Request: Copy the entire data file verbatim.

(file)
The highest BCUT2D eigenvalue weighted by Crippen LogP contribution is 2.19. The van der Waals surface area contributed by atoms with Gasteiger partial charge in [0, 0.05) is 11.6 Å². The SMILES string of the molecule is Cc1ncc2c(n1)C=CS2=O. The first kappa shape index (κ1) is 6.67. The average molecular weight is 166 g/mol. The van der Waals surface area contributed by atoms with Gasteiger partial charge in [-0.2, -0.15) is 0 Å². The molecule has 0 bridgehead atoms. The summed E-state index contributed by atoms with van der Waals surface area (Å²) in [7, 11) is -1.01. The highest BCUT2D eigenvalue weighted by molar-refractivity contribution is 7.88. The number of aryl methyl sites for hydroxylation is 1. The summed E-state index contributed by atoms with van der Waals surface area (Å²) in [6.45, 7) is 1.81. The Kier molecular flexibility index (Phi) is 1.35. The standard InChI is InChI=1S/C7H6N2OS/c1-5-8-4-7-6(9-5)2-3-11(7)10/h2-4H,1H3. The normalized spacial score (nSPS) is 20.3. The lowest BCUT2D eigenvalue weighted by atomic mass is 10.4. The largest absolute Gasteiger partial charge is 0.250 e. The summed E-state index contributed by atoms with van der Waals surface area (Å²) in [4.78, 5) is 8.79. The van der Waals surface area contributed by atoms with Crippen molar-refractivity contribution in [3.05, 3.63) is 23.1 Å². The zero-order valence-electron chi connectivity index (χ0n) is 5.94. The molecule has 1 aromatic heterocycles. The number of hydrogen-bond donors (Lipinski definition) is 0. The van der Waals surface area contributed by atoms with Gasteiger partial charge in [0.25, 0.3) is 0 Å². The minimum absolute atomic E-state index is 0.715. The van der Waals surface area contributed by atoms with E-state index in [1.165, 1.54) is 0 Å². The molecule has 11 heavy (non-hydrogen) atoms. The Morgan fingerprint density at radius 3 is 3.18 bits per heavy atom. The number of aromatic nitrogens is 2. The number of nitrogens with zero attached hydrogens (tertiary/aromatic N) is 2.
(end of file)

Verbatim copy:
The highest BCUT2D eigenvalue weighted by Crippen LogP contribution is 2.19. The van der Waals surface area contributed by atoms with Gasteiger partial charge in [0, 0.05) is 11.6 Å². The SMILES string of the molecule is Cc1ncc2c(n1)C=CS2=O. The first kappa shape index (κ1) is 6.67. The average molecular weight is 166 g/mol. The van der Waals surface area contributed by atoms with Gasteiger partial charge in [-0.2, -0.15) is 0 Å². The molecule has 0 bridgehead atoms. The summed E-state index contributed by atoms with van der Waals surface area (Å²) in [7, 11) is -1.01. The highest BCUT2D eigenvalue weighted by molar-refractivity contribution is 7.88. The number of aryl methyl sites for hydroxylation is 1. The summed E-state index contributed by atoms with van der Waals surface area (Å²) in [6.45, 7) is 1.81. The Kier molecular flexibility index (Phi) is 1.35. The standard InChI is InChI=1S/C7H6N2OS/c1-5-8-4-7-6(9-5)2-3-11(7)10/h2-4H,1H3. The normalized spacial score (nSPS) is 20.3. The lowest BCUT2D eigenvalue weighted by atomic mass is 10.4. The largest absolute Gasteiger partial charge is 0.250 e. The summed E-state index contributed by atoms with van der Waals surface area (Å²) in [4.78, 5) is 8.79. The van der Waals surface area contributed by atoms with Crippen molar-refractivity contribution in [3.05, 3.63) is 23.1 Å². The zero-order valence-electron chi connectivity index (χ0n) is 5.94. The molecule has 1 aromatic heterocycles. The number of hydrogen-bond donors (Lipinski definition) is 0. The van der Waals surface area contributed by atoms with Gasteiger partial charge in [0.25, 0.3) is 0 Å². The minimum absolute atomic E-state index is 0.715. The van der Waals surface area contributed by atoms with E-state index in [1.165, 1.54) is 0 Å². The molecule has 11 heavy (non-hydrogen) atoms. The Morgan fingerprint density at radius 3 is 3.18 bits per heavy atom. The number of aromatic nitrogens is 2. The number of nitrogens with zero attached hydrogens (tertiary/aromatic N) is 2.